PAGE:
Appealed from U.S. Patent and Trademark Office Trademark Trial and Appeal Board.
Mayer, Circuit Judge, Smith, Senior Circuit Judge, and Plager, Circuit Judge.
Appellant G.H. Mumm & Cie (Societe Vinicole de Champagne Successeurs of New York, Inc.) ("Mumm") opposes registration of a mark by Cross-Appellant Desnoes & Geddes, Ltd. ("Desnoes"). The Trademark Trial and Appeal Board ("Board") dismissed Mumm's opposition. Desnoes cross-appeals from a decision of the Board dismissing Desnoes' counterclaim to cancel Mumm's Registration No. 395,907 ('907). As to both dismissals, we affirm.
On June 16, 1942, the '907 registration of a mark which included a diagonal stripe, lined for red, was granted to Mumm. The registered mark ('907 mark) is reproduced below:
The original '907 registration was for wine, in U.S. class 47. Under the schedule of classes of goods and services in effect at the time of registration, both still wines and sparkling wines*fn1 were included in U.S. class 47. 37 C.F.R. § 100.161 (1947); see H. Nims, The Law of Unfair Competition and Trade-marks 1127 (1929). Products such as malt beverages and liquors were included in U.S. class 48. Id.
The right to use the '907 mark became incontestable, under 15 U.S.C. § 1065 (1988), no later than August 17, 1954 by virtue of a properly submitted affidavit dated May 22, 1954. Mumm has continuously used a red stripe in connection with its product since at least June, 1942. Mumm last renewed its registration of the mark for 20 years from June 16, 1982.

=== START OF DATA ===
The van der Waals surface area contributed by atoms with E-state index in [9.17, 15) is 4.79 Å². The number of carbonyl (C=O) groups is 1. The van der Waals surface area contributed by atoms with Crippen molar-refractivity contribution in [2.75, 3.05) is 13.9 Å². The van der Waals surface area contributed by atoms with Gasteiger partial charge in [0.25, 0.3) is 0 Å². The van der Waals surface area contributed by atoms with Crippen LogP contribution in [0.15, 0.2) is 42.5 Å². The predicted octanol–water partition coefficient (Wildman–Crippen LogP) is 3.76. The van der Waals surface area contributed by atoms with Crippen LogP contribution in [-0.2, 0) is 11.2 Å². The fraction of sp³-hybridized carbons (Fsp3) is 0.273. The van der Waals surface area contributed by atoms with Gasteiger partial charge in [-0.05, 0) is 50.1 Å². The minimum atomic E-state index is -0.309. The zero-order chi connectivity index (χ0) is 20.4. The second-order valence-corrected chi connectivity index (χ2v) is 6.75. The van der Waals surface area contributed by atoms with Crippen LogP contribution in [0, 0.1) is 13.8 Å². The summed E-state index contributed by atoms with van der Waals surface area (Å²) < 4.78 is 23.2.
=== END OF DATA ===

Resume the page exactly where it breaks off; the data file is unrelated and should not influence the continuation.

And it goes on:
Desnoes markets "Red Stripe" brand beer; the record indicates that it first sold the beer, apparently in Jamaica, in 1934. It has marketed the beer in the United States since 1976, distribution being limited to 28 states. On October 18, 1984, Desnoes filed an application in the Patent and Trademark Office, Serial No. 504,399 ('399), to register the mark shown below:
Mumm opposes registration of the '399 mark, arguing that Mumm's diagonal red stripe mark has become so well known to the trade and purchasing public that it indicates origin exclusively with Mumm, and that, as applied to Desnoes' goods, the proposed '399 mark would be likely to cause confusion, to cause mistake, or to deceive, which the statute makes grounds for denial of a registration. 15 U.S.C. § 1052(d) (1988). Desnoes argues that use of diagonal red stripes has become common in the beer and wine trade and that Mumm is unable to exercise control over the use of such a mark. Desnoes also argues that the '907 mark is no longer capable of distinguishing Mumm's goods from the goods of others. Desnoes argues further that Mumm engaged in inequitable conduct involving fraud and unclean hands before the Patent and Trademark Office during the 1982 renewal of the '907 registration and, therefore, the registration should be cancelled.
Secondary meaning arises when a symbol or device, not inherently distinctive at the time of its adoption, later acquires distinctiveness such that the symbol or device serves as a mark to indicate the source of the associated goods. Levi Strauss & Co. v. Blue Bell, Inc., 632 F.2d 817, 821, 208 U.S.P.Q. (BNA) 713, 717 (9th Cir. 1980). A mark that has acquired secondary meaning may serve as a trademark and be ...